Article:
Intratendinous rotator cuff tears: prevalence and clinical and radiological outcomes of arthroscopically confirmed intratendinous tears at midterm follow-up.Am J Sports Med. 2015 Feb; 43(2):415-22.AJ
Intratendinous tears of the rotator cuff are rare, and little has been written about them.
To investigate the prevalence and clinical and radiological outcomes of arthroscopically confirmed intratendinous tears treated with transtendon suture bridge repair.
Case series; Level of evidence, 4.
Included in the study were 33 patients (16 male, 17 female; mean age, 53.4 years) with arthroscopically confirmed intratendinous tears treated with transtendon suture bridge repair from March 2006 to July 2012. A history of trauma was found in 10 cases (30.3%). The dominant arm was involved in 26 cases (78.8%). The mean follow-up duration was 56 months. Preoperatively, a thorough physical examination was performed; at final follow-up, shoulder range of motion (ROM) in forward flexion, abduction, external rotation (ER) at the side, and internal rotation (IR) at the back was noted, and clinical outcomes (American Shoulder and Elbow Surgeons [ASES] score; University of California, Los Angeles [UCLA] score; visual analog scale [VAS] for pain; and Simple Shoulder Test [SST]) were recorded and compared with the preoperative data. Postoperative magnetic resonance imaging (MRI) was performed at 6 months to investigate rotator cuff healing status and repair integrity.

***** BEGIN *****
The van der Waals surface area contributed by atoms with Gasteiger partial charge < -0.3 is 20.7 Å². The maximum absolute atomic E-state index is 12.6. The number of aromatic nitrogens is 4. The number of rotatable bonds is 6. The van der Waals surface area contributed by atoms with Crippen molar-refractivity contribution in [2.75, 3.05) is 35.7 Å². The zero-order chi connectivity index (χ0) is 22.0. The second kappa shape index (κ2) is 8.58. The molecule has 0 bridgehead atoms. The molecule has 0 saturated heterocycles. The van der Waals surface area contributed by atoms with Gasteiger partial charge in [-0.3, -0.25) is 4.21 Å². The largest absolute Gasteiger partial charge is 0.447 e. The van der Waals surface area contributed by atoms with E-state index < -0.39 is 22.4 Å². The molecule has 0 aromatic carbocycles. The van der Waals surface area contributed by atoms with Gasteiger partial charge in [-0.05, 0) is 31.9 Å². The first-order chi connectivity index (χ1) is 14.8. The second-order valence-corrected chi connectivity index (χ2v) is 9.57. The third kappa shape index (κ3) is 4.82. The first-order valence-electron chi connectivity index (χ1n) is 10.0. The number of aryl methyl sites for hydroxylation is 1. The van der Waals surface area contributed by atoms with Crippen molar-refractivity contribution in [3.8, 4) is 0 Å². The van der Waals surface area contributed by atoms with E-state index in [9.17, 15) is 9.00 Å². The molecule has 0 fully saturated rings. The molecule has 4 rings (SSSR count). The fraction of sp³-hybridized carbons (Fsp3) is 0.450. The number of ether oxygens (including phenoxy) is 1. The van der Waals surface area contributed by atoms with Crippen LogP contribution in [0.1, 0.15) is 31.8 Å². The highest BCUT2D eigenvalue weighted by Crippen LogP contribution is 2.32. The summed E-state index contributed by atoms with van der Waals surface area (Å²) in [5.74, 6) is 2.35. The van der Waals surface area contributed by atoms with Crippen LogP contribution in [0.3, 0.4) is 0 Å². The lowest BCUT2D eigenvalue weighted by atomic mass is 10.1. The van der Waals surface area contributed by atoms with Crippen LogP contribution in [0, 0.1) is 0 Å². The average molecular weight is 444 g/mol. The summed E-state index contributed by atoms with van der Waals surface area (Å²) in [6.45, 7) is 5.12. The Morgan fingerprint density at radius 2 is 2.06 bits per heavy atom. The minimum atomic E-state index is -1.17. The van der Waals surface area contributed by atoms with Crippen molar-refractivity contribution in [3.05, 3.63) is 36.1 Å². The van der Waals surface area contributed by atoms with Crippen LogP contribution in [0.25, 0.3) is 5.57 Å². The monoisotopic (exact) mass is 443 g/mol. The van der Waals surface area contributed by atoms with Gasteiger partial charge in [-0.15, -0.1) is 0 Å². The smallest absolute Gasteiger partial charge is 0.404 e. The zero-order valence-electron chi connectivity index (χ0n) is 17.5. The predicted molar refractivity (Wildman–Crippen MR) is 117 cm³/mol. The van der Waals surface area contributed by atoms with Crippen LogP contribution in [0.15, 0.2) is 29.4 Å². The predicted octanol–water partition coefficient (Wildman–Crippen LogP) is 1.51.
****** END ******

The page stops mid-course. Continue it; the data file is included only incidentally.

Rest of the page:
The prevalence of arthroscopically confirmed intratendinous tears was 4.7% among all arthroscopically treated partial-thickness rotator cuff tears. Impingement signs were positive in most of the patients (positive Hawkins-Kennedy test result in 78.8%, positive Neer sign in 66.7%, and either positive Hawkins-Kennedy test result or Neer sign in 84.8%). At final follow-up, mean ASES, UCLA, VAS, and SST scores improved significantly from a preoperative mean of 51.4, 18.9, 6.0, and 5.4, respectively, to a postoperative mean of 90.6, 32.9, 1.4, and 10.8, respectively (P < .001). According to the UCLA rating scale, outcomes were excellent in 17, good in 13, and fair in 3 cases. Shoulder ROM in forward flexion, abduction, ER at the side, and IR at the back improved from a preoperative mean of 135°, 129°, 25°, and L2, respectively, to a postoperative mean of 161°, 160°, 29°, and T10, respectively (P < .001 for all except ER). As per the Sugaya classification, on postoperative MRI, type I healing status was found in 10 (30.3%), type II in 18 (54.5%), and type III in 2 (6.1%) cases. None of the patients showed any evidence of retears.
Transtendon suture bridge repair yielded satisfactory clinical and radiological outcomes in patients with intratendinous rotator cuff tears.